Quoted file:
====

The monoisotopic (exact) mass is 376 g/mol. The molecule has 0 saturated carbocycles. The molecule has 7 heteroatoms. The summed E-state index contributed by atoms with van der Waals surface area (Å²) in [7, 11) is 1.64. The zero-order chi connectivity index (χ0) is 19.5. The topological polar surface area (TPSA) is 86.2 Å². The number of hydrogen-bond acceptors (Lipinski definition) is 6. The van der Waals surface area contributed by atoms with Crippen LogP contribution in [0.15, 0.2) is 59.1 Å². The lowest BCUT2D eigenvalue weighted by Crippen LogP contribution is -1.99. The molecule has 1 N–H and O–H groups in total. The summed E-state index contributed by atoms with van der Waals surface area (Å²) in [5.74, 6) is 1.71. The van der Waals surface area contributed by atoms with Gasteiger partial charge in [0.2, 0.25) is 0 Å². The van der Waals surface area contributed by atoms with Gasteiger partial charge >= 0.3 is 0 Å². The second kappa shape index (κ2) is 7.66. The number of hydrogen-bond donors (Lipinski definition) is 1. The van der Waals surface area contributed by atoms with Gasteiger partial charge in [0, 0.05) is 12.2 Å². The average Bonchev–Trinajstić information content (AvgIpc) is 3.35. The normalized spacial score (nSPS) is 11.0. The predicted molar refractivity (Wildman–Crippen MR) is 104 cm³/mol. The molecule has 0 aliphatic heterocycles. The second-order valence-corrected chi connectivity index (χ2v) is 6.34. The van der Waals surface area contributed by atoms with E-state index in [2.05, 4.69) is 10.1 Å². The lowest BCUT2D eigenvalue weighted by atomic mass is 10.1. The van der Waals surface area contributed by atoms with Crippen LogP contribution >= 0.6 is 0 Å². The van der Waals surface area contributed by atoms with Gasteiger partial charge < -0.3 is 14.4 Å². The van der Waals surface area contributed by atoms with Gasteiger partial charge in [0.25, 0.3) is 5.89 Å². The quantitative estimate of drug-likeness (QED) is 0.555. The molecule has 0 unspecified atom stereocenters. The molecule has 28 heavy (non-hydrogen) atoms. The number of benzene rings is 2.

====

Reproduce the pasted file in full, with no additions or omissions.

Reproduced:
The monoisotopic (exact) mass is 376 g/mol. The molecule has 0 saturated carbocycles. The molecule has 7 heteroatoms. The summed E-state index contributed by atoms with van der Waals surface area (Å²) in [7, 11) is 1.64. The zero-order chi connectivity index (χ0) is 19.5. The topological polar surface area (TPSA) is 86.2 Å². The number of hydrogen-bond acceptors (Lipinski definition) is 6. The van der Waals surface area contributed by atoms with Crippen LogP contribution in [0.15, 0.2) is 59.1 Å². The lowest BCUT2D eigenvalue weighted by Crippen LogP contribution is -1.99. The molecule has 1 N–H and O–H groups in total. The summed E-state index contributed by atoms with van der Waals surface area (Å²) in [5.74, 6) is 1.71. The van der Waals surface area contributed by atoms with Gasteiger partial charge in [0.2, 0.25) is 0 Å². The van der Waals surface area contributed by atoms with Gasteiger partial charge >= 0.3 is 0 Å². The second kappa shape index (κ2) is 7.66. The number of hydrogen-bond donors (Lipinski definition) is 1. The van der Waals surface area contributed by atoms with Gasteiger partial charge in [0, 0.05) is 12.2 Å². The average Bonchev–Trinajstić information content (AvgIpc) is 3.35. The normalized spacial score (nSPS) is 11.0. The predicted molar refractivity (Wildman–Crippen MR) is 104 cm³/mol. The molecule has 0 aliphatic heterocycles. The second-order valence-corrected chi connectivity index (χ2v) is 6.34. The van der Waals surface area contributed by atoms with E-state index in [2.05, 4.69) is 10.1 Å². The lowest BCUT2D eigenvalue weighted by atomic mass is 10.1. The van der Waals surface area contributed by atoms with Crippen LogP contribution >= 0.6 is 0 Å². The van der Waals surface area contributed by atoms with Gasteiger partial charge < -0.3 is 14.4 Å². The van der Waals surface area contributed by atoms with Gasteiger partial charge in [0.25, 0.3) is 5.89 Å². The quantitative estimate of drug-likeness (QED) is 0.555. The molecule has 0 unspecified atom stereocenters. The molecule has 28 heavy (non-hydrogen) atoms. The number of benzene rings is 2.